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UN postpones world water day as Nigeria embarks on awareness walk


The United Nations (UN) Water has postponed events marking this year’s World Water Day (WWD) due to Coronavirus pandemic as it continues to spread to several countries globally.

In a communiqué yesterday, UN Water, the global body responsible for the annual gathering, said the WWD would be celebrated, but not in the usual face-to-face tradition.

“The WWD will take place under unprecedented circumstances. Usually, March 22 every year is a time to meet face-to-face and discuss how to tackle water and sanitation challenges, but with the Coronavirus pandemic, many of us have to change plans.


“As we mark the WWD, we urge that focus should be on responsibility, safety and solidarity as everyone has a role to play,” the communiqué reads.

However, the Federal Government at the weekend held an awareness walk to mark the WWD in Abuja. Minister of Water Resources, Suleiman Adamu and Permanent Secretary of the Ministry, Comfort Ekaro led the rally in selected locations in the central area of the Federal Capital Territory (FCT), Abuja

Meanwhile, following the number of confirmed cases in Lagos and Ekiti states, the Consumer Advocacy for Food Safety and Nutrition (CAFSANI) has said Covid-19 may spread faster across the country due to the unhygienic way of handling foods and their preparation, especially in areas that lack potable water.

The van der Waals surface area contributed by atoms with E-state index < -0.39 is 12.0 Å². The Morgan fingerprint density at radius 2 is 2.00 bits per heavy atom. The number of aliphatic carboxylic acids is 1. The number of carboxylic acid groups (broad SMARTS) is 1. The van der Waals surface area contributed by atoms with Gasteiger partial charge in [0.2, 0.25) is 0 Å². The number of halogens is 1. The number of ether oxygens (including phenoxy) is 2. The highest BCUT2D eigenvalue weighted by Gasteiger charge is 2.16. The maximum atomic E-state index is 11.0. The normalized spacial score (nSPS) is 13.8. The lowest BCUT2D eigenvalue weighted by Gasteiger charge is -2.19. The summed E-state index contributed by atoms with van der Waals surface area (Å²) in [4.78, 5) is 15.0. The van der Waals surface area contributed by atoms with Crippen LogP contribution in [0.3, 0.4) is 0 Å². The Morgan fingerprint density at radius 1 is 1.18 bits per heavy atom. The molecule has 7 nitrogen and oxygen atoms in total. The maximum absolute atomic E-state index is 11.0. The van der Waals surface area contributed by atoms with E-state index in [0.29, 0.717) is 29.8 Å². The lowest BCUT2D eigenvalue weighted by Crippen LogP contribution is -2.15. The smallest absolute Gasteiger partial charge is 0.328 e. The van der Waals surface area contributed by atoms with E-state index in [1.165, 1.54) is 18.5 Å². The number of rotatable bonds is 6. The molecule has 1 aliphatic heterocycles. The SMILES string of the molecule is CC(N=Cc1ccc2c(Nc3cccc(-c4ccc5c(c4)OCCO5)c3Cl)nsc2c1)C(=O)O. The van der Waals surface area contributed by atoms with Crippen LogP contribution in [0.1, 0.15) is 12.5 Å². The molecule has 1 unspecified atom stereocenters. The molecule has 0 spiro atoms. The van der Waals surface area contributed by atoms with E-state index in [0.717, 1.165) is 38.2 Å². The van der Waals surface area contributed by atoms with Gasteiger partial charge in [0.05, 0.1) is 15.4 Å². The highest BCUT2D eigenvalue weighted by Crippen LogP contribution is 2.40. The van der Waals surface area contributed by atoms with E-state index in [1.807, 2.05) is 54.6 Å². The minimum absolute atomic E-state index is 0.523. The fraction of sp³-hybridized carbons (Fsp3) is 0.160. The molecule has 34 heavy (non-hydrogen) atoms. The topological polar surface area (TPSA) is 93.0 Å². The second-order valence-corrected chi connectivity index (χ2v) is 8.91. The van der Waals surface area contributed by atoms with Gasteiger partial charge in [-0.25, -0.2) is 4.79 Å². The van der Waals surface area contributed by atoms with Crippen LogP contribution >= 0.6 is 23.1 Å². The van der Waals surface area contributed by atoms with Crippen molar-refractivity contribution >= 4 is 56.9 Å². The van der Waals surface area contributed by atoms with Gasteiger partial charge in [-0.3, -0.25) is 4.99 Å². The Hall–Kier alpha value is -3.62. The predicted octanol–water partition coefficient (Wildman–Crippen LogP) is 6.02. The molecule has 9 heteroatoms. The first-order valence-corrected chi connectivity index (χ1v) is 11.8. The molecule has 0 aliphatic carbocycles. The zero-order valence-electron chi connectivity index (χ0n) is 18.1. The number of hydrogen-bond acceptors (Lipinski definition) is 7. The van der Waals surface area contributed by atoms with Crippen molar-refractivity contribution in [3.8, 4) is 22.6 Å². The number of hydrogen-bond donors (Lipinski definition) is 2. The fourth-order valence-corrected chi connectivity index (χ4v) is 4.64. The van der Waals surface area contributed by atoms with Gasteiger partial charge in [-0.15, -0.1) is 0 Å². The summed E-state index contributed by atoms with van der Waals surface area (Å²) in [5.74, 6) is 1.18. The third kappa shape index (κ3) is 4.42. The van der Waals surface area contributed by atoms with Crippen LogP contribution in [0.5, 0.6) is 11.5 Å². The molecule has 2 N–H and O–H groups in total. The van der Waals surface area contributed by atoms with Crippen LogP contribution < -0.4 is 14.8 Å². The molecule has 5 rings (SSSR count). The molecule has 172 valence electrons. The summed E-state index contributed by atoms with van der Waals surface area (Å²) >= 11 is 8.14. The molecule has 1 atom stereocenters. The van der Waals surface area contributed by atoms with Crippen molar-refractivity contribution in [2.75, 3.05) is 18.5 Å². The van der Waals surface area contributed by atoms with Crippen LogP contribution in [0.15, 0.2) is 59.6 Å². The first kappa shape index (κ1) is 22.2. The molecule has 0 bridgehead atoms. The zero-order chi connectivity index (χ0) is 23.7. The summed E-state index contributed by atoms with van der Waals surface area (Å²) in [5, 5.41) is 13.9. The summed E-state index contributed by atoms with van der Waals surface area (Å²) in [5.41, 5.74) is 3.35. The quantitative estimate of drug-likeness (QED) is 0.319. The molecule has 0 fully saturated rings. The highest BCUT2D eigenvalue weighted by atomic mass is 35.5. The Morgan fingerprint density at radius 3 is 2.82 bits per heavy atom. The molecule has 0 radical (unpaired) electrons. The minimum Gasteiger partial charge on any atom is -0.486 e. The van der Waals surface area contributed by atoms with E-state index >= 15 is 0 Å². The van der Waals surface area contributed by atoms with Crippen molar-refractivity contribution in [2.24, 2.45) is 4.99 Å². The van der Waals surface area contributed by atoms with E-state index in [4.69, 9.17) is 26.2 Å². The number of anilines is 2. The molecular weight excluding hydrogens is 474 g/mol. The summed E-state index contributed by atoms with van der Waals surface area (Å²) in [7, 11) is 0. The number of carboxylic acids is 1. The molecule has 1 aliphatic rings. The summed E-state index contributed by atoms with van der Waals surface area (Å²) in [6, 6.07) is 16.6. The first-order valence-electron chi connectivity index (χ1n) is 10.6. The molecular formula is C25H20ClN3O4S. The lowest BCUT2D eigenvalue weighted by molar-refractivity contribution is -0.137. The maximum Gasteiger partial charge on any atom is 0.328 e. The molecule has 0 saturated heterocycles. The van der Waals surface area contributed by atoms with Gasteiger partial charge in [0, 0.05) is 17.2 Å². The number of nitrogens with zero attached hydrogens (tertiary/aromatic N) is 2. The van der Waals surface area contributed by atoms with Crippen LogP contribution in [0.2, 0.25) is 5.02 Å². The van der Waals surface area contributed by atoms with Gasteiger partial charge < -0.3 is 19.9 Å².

In a statement, its Executive Director, Professor Olugbenga Ben Ogunmoyela of Bells University of Technology, Ota, noted that there were several areas in the country where human excreta was still being mixed with sand for fertilising fruits and vegetables.


“It is, therefore, important that there should be a public outcry against such practices in our communities this season to avoid spreading the virus.

“Although the effects of spreading the infection through such excreta collected from persons with respiratory illness has neither been reported nor investigated, there is the need to examine our exposure to risk from foods.

“Most unsuspecting consumers in urban and rural areas patronise vendors of fruits and vegetables on the streets, which are consumed without cooking, but in the absence of direct contact with infected persons, we should salvage the situation by cooking our foods with a high degree of heat, to the extent that viruses don’t survive,” he added.


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